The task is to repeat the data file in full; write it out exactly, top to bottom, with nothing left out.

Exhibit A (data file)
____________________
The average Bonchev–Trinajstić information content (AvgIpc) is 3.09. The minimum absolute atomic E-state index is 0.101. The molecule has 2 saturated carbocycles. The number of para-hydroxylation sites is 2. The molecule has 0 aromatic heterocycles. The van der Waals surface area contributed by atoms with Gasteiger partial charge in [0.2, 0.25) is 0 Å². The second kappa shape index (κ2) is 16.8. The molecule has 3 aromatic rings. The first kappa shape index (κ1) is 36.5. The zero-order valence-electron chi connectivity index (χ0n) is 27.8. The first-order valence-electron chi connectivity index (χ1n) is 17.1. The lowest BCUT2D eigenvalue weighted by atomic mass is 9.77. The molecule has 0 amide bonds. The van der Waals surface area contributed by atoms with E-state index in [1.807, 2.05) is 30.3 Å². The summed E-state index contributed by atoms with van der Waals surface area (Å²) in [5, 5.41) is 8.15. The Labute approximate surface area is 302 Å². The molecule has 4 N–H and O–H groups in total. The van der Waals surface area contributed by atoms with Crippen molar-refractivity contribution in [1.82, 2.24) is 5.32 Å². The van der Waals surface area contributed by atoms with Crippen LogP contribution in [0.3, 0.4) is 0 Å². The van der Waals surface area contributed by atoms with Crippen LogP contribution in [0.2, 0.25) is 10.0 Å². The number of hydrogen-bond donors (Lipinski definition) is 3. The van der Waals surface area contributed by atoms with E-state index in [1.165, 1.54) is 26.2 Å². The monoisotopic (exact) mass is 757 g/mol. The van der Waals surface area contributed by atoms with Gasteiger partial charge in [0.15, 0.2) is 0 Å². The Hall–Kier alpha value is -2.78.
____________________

The average Bonchev–Trinajstić information content (AvgIpc) is 3.09. The minimum absolute atomic E-state index is 0.101. The molecule has 2 saturated carbocycles. The number of para-hydroxylation sites is 2. The molecule has 0 aromatic heterocycles. The van der Waals surface area contributed by atoms with Gasteiger partial charge in [0.2, 0.25) is 0 Å². The second kappa shape index (κ2) is 16.8. The molecule has 3 aromatic rings. The first kappa shape index (κ1) is 36.5. The zero-order valence-electron chi connectivity index (χ0n) is 27.8. The first-order valence-electron chi connectivity index (χ1n) is 17.1. The lowest BCUT2D eigenvalue weighted by atomic mass is 9.77. The molecule has 0 amide bonds. The van der Waals surface area contributed by atoms with E-state index in [1.807, 2.05) is 30.3 Å². The summed E-state index contributed by atoms with van der Waals surface area (Å²) in [5, 5.41) is 8.15. The Labute approximate surface area is 302 Å². The molecule has 4 N–H and O–H groups in total. The van der Waals surface area contributed by atoms with Crippen molar-refractivity contribution in [1.82, 2.24) is 5.32 Å². The van der Waals surface area contributed by atoms with Crippen LogP contribution in [0.3, 0.4) is 0 Å². The van der Waals surface area contributed by atoms with Crippen LogP contribution in [0.2, 0.25) is 10.0 Å². The number of hydrogen-bond donors (Lipinski definition) is 3. The van der Waals surface area contributed by atoms with E-state index in [1.165, 1.54) is 26.2 Å². The monoisotopic (exact) mass is 757 g/mol. The van der Waals surface area contributed by atoms with Gasteiger partial charge in [0.15, 0.2) is 0 Å². The Hall–Kier alpha value is -2.78.